My Boy Brain on Porn: How Fantasy Can Affect Intimacy

 

Steeped in the unrealistic ideals 1970s family television shows, Scott Allen’s expectations of love and intimacy were severely distorted when he saw his first ‘Playboy’ at age 7.

I was not raised with much parental involvement. In fact, by today’s standards, my parents’ involvement could be considered criminal due to the level of abuse, absence, and neglect. But I did have a TV to watch, and that TV taught me all that I knew about bonding with others. However, it didn’t teach me that real relationships are not safe.

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My favorite family sitcoms in the 1970s were The Brady Bunch and The Partridge Family. My idea of a normal life grew into an imaginary place where love and care would always solve the simple challenges of life. But Gilligan’s Island became my fantasy escape, a paradise island with all of the necessities in life, all carved from coconut trees, and the lovely girls—dazzling Ginger and the wholesomely beautiful Mary Ann. I still think of Mary Ann in a special way. She was someone my little boy self trusted and with whom I wanted to be.

One of the more industrious of my childhood friends often dragged treasures out of the trash in the alleyways. One day at school he said that he had found a whole box of Playboys. So, after school that day we sat quietly, flipping through over a 100 Playboy magazines. That was my first exposure to pornography.

Playboy was very crafty at the tease, luring you with images of naive sensuality and sexiness yet never quite revealing the more delicate features of the female form. Nonetheless, I never felt the same. Something deep within my seven-year-old mind had shifted. I felt different, more grown up but not comfortable, more of an edgy, uneasy feeling. I wanted to see more Playboys, that was for sure! On that day I unknowingly began a formidable journey—to know a real woman. I was armed for my quest with nearly completely dysfunctional emotions and a heavy cloak of a TV-induced sense of normalcy.

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Early in my 17th year I became acquainted with the totality of the female form without the obscured poses and unfortunate staples—I lost my virginity. I now felt like a real man without the young man’s mystery gnawing at my psyche. I felt calm, soothed, and certain. Yes, this was a good feeling, one that I intended to feel forever.

As life progressed and girlfriends came into my life with greater ease and went away with less difficulty, I enjoyed the occasional porn mags, then videos and DVDs. Commercial pornography such as Penthouse became much more explicit by the mid 1990s, and by the time internet porn hit the globe, all sense of mystery was gone, and I felt like my sense of morality was slipping away.

I felt instantly rewarded from online porn, like one of those laboratory rats pounding on a button to send a pulse through an electrode into the pleasure center of my brain. The strong, knowing, and manly sensation that I briefly felt when I was 17 had become a seductive mirage toward which I clicked more frequently and for longer visits while alone with my computer. I would never reach that ultimate sensation but only sustain more tolerance for the opiate, of which I would consume longer and nastier doses. I became addicted to this fantasy, addicted to chasing a mirage that always lured me further, as if with the next click I would reach my destiny.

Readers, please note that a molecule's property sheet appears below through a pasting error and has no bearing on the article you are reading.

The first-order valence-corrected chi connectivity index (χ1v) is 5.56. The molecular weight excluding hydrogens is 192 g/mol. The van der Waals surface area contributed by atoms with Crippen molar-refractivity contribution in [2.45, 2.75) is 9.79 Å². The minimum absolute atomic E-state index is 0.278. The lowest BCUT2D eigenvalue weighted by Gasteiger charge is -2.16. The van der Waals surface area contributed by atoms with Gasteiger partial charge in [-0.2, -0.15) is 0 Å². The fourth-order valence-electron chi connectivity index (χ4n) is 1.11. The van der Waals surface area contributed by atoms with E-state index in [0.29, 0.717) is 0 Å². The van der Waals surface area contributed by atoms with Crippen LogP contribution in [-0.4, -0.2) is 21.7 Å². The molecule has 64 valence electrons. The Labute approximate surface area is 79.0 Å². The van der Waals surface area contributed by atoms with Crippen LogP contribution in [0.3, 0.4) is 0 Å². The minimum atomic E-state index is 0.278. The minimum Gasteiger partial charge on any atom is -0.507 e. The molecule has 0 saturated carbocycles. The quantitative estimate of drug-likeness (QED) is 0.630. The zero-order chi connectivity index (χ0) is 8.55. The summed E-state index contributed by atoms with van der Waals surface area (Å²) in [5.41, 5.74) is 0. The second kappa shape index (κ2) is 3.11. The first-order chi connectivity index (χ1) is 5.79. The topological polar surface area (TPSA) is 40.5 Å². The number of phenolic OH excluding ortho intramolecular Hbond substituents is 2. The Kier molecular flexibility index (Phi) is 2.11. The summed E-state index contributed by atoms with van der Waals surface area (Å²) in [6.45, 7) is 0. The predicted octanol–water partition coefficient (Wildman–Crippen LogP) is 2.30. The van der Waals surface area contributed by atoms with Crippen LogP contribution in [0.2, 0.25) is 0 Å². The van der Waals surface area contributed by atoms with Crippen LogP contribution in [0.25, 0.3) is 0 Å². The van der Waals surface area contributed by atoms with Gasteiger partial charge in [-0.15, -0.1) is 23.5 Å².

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My love relationships always would become flat from silently critiquing my girlfriends and whenever possible, launching expeditions into solitary escapism. I craved the rush of new opportunity, the fuel to reach my goal, which was locked within my physical memory, trapped in blood and bones.

My body felt what it wanted and needed but could not comprehend that those drives and needs were not within the world in which I lived; they were a fantasy, and I was merely and simply the spectator of an illusion, an endless shopper. I was swept into feeling intimate bonds with total strangers who so often were exposing their sacredness in order to be paid, or even to pay their captors in some cases.

For me to awaken to this conflicting reality felt like Neo, awakening in The Matrix; my relational life was devoid of real connection. What I felt and experienced was simply an artificial reality, perpetuated by a manipulating sales campaign.

I became aware that I was leaving wreckage behind me in failed relationships and finally admitted to myself that it was me who was not present and remained shallow and critical. How could I be committed to one woman when so often I was feeling the fantasy bond of intimacy with 100s or even 1000s of others?

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I’ve been in therapy for several years now, trying to reconcile my senses and regain, or actually build, my connections to real life, uncontrollable and filled with humans who are sometimes not so accepting. I’ve realized that by being hooked on the pleasure button of porn that I was ignoring and bypassing all of the real pleasures in relational and sexual life.

Some of my guy friends, who likely are addicts themselves, say that I’m getting wimpy and sensitive, and I see them becoming less and less in touch with their wives or girlfriends, kids, and businesses. Am I delusional, or am I awakening? Too sensitive, or becoming alive?

I realize that I may have been more prone to addiction due to my unhealthy childhood, but I have become aware that the influence of porn is powerful enough to derail even those who did have healthy and truly normal childhoods, with both parents present and functional in their lives.